12 Inch Dual Car Subwoofers

Packing a Punch Through 12-inch Dual Coils and Low-Frequency Subs

Dual coils are built by a variety of manufacturers. Maximizing the amount of impedance for your car’s subwoofers occurs through dual wiring; this is done only to one sub, but you can install two subwoofers that each have dual coils. The result is a resistance factor in the speaker that manages very high levels of pressure and that sustains frequencies without any notable distortion.

Are bass subs too loud for a small car?

Car subs are made with variable watts, coils, and enclosures. This is because most of them can fit just about any situation. These situations call for subs from as small as 6 inches up to 16 inches wide. The variables are based on the sound you prefer and how much space you want to take up inside your vehicle. There is no car too small for bass frequencies as long as those frequencies are managed. The dual setup remains possible with smaller vehicles as much as with larger trucks and sedans.

How are low frequencies kept smooth?

Frequencies are kept smooth with:

  • Distortion-free engineering: Distortion-free is often the first consideration manufacturers make when designing their subs for optimal performance. That level of distortion is contained through the construction of voice coils, stable enclosures, wood and plastic materials, and the maximum wattage in relation to the sub’s impedance output. These factors are all different between manufacturers, number of inches, sealed enclosures, and type of magnets used.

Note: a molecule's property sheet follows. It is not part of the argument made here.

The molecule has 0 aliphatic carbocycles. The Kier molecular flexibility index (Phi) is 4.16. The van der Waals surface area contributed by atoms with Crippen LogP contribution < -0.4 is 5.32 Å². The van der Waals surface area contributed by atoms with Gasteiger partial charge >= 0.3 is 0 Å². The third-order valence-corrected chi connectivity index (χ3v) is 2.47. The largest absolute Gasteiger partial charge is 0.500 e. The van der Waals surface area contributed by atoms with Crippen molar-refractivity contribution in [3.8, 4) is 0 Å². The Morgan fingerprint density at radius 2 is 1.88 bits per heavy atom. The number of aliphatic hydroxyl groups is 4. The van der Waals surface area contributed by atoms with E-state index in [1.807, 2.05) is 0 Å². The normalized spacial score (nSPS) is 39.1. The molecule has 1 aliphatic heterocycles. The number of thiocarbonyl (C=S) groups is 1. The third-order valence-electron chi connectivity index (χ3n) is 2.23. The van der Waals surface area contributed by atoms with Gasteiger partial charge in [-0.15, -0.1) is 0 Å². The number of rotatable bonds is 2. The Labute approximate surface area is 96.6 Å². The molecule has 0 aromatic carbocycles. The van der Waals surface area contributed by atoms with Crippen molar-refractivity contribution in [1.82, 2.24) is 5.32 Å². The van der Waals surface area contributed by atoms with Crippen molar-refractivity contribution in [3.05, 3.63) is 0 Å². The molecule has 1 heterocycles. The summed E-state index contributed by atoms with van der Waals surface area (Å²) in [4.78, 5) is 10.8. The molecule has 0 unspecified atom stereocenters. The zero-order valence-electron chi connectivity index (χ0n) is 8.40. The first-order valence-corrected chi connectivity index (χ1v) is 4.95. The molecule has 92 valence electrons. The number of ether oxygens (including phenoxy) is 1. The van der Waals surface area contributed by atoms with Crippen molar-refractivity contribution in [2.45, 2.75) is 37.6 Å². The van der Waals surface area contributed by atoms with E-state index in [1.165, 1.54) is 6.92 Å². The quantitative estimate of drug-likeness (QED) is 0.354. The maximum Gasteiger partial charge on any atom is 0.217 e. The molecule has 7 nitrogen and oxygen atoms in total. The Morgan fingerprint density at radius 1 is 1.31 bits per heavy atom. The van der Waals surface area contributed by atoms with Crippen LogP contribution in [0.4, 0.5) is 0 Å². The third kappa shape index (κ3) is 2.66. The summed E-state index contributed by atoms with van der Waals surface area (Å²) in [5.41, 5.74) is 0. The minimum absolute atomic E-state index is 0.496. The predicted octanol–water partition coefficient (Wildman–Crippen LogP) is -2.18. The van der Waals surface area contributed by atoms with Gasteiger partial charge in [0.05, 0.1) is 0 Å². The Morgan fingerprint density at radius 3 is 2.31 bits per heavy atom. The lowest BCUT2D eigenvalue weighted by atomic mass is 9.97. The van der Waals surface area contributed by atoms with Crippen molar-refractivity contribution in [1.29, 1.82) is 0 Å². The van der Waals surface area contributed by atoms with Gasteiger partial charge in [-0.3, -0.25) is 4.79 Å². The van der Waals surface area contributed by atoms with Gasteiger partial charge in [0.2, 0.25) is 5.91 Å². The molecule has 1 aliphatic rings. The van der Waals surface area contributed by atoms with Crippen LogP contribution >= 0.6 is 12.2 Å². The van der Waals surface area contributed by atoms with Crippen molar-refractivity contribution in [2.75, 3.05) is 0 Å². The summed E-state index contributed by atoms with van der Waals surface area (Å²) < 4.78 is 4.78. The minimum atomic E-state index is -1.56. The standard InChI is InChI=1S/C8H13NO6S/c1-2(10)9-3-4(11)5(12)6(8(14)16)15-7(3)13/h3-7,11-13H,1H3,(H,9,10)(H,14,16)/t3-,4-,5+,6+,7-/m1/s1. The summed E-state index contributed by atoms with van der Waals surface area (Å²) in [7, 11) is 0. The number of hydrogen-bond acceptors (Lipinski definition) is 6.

• Dynamic power handling: Power handling is a popular feature that manages the peak output of a subwoofer and that attempts to match the right watts with the overall capacity of a speaker. You want to look at the maximum output of power for each speaker, and then see its difference in relation to power handling. Most cases show that power handling has a higher watt output in order to manage the maximum capacity of a sub without much trouble.
  • Average RMS output: The two components of power handling are watts and RMS management. The RMS stands for root mean square. This differs from standard wattage in that RMS measures the ability of continuous output. One component may have the ability to output high power rates, yet that rate must also be measured in a continuous flow without disturbance. The fine details of sub construction and materials used help to dictate the management of distortion and how raw power differs from power output into real applications.
Do cars have built-in subwoofers?

Cars often have bass components built in, yet these arent woofers with a raw output of low frequencies. A subwoofer focuses on low frequencies between 20 and 30 hertz and have components that are made to deal with those frequencies solely. You will need a separate module to influence the bass or to add more of it into your vehicle.